But a few saw real value. “Awesome,” said one. “I’ve been looking for a ‘Carfax’ type website on houses. It would be really great to know about mold problems the seller is not disclosing.”
Enough people took Llosa’s joke seriously that he added a cautionary post emphasizing that the video and website were an April Fools’ Day prank.
But the LostListings concept, even though it was floated in jest, poses some intriguing, practical questions for real estate professionals. So I asked NAR’s top legal official, Laurie Janik, senior vice president and general counsel, for her thoughts.
She said this: “The Realtor Code of Ethics does not impose any duty of confidentiality with respect to information provided by a prospective seller client who does not engage the Realtor.”
OK. I also contacted Bruce Aydt, the ethics columnist for Realtor Magazine and senior vice president and general counsel of Prudential Alliance Realtors in St. Louis. I asked him to comment on the broader issue of confidential information obtained at listings being shared by agents among colleagues, not necessarily for money but as a professional gesture, helping out a friend with a sale. Aydt said in response that the core issue here is, “When does a duty of confidentiality begin?”
On the one hand, the Code of Ethics currently is silent on information divulged during listing presentations. On the other hand, sellers discussing the possibility of listings with competing agents typically “believe they are talking … in a confidential manner. In other words, if you took a poll of sellers (who discussed listing with different agents) my guess is that most have an expectation of privacy …”
One way to handle potential problems, said Aydt, might be for agents to give sellers a “Miranda warning” that alerts them that “until you actually list with me, I don’t owe you a duty of confidentiality and anything you tell me while were are discussing your property listing is not confidential if I do not become the listing agent/broker.”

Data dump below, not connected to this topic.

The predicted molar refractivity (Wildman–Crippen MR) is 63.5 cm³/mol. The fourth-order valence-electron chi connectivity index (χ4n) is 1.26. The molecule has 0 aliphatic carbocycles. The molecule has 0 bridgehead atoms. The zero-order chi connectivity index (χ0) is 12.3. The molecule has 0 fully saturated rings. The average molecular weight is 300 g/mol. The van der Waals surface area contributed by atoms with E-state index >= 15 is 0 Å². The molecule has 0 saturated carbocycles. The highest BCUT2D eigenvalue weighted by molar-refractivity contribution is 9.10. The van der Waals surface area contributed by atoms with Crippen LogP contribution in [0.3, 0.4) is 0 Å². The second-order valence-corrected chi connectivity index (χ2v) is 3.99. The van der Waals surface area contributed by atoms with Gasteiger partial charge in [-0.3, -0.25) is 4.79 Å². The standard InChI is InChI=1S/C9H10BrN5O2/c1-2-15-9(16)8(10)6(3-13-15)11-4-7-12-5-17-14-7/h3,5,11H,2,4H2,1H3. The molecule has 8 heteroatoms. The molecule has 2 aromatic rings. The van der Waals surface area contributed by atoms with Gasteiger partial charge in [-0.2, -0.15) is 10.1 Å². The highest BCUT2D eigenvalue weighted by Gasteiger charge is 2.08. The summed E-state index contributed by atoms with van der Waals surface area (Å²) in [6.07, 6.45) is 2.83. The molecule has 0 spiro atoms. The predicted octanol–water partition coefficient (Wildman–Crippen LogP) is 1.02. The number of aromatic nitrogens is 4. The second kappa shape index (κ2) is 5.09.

Alternatively, agents could be bound by an ethical standard — not yet in effect – that would be analogous to what attorneys follow when making initial consultations with potential clients: Anything disclosed during the discussion will remain confidential, whether or not the attorney is ultimately hired. This approach, however, could prove problematic because the agent might later represent a buyer and have a duty to provide the client all relevant information.
As to an online marketplace facilitating sale of confidential information, Aydt is emphatic: Forget about it. Home sellers wouldn’t tolerate it.
But the broader issue involved — the implicit expectations of privacy by sellers concerning the information they reveal, intentionally or otherwise, during listing presentations — just might merit a closer look.
Don’t be surprised if it gets one. No joke.
Ken Harney writes an award-winning, nationally syndicated column, “The Nation’s Housing,” and is the author of two books on real estate and mortgage finance.